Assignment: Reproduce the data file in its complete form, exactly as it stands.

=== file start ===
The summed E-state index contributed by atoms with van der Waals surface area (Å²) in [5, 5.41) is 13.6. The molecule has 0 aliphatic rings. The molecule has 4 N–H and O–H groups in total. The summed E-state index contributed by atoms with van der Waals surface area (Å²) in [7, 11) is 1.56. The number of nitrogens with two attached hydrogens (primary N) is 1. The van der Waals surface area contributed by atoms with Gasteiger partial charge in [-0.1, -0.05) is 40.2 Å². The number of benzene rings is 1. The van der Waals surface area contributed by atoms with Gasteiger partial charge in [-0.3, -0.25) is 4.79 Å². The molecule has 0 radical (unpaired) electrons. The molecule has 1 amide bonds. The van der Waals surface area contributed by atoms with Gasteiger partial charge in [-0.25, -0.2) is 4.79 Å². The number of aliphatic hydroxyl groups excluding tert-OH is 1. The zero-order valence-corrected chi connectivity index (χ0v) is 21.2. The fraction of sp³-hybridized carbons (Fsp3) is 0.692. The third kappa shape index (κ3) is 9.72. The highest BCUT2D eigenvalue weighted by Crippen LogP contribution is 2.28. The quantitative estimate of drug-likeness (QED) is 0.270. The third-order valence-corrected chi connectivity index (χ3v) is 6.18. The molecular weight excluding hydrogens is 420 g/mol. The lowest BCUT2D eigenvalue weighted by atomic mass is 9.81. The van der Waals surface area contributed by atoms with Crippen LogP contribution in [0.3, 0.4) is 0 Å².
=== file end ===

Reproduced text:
The summed E-state index contributed by atoms with van der Waals surface area (Å²) in [5, 5.41) is 13.6. The molecule has 0 aliphatic rings. The molecule has 4 N–H and O–H groups in total. The summed E-state index contributed by atoms with van der Waals surface area (Å²) in [7, 11) is 1.56. The number of nitrogens with two attached hydrogens (primary N) is 1. The van der Waals surface area contributed by atoms with Gasteiger partial charge in [-0.1, -0.05) is 40.2 Å². The number of benzene rings is 1. The van der Waals surface area contributed by atoms with Gasteiger partial charge in [-0.3, -0.25) is 4.79 Å². The molecule has 0 radical (unpaired) electrons. The molecule has 1 amide bonds. The van der Waals surface area contributed by atoms with Gasteiger partial charge in [-0.25, -0.2) is 4.79 Å². The number of aliphatic hydroxyl groups excluding tert-OH is 1. The zero-order valence-corrected chi connectivity index (χ0v) is 21.2. The fraction of sp³-hybridized carbons (Fsp3) is 0.692. The third kappa shape index (κ3) is 9.72. The highest BCUT2D eigenvalue weighted by Crippen LogP contribution is 2.28. The quantitative estimate of drug-likeness (QED) is 0.270. The third-order valence-corrected chi connectivity index (χ3v) is 6.18. The molecular weight excluding hydrogens is 420 g/mol. The lowest BCUT2D eigenvalue weighted by atomic mass is 9.81. The van der Waals surface area contributed by atoms with Crippen LogP contribution in [0.3, 0.4) is 0 Å².